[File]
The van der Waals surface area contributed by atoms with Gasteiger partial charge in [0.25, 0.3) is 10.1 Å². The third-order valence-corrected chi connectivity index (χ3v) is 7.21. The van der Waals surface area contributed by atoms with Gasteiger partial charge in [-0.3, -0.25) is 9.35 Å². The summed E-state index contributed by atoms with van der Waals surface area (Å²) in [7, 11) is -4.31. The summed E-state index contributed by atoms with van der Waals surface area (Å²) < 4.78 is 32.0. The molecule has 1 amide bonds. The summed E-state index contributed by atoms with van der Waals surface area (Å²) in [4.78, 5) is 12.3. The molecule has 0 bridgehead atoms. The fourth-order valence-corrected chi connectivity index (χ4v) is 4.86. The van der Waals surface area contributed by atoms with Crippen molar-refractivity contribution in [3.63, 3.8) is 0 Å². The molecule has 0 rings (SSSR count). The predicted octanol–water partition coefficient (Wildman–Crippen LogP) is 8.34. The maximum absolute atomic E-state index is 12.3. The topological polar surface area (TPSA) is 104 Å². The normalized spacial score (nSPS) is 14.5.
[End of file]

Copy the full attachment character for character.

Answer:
The van der Waals surface area contributed by atoms with Gasteiger partial charge in [0.25, 0.3) is 10.1 Å². The third-order valence-corrected chi connectivity index (χ3v) is 7.21. The van der Waals surface area contributed by atoms with Gasteiger partial charge in [-0.3, -0.25) is 9.35 Å². The summed E-state index contributed by atoms with van der Waals surface area (Å²) in [7, 11) is -4.31. The summed E-state index contributed by atoms with van der Waals surface area (Å²) < 4.78 is 32.0. The molecule has 1 amide bonds. The summed E-state index contributed by atoms with van der Waals surface area (Å²) in [4.78, 5) is 12.3. The molecule has 0 bridgehead atoms. The fourth-order valence-corrected chi connectivity index (χ4v) is 4.86. The van der Waals surface area contributed by atoms with Crippen molar-refractivity contribution in [3.63, 3.8) is 0 Å². The molecule has 0 rings (SSSR count). The predicted octanol–water partition coefficient (Wildman–Crippen LogP) is 8.34. The maximum absolute atomic E-state index is 12.3. The topological polar surface area (TPSA) is 104 Å². The normalized spacial score (nSPS) is 14.5.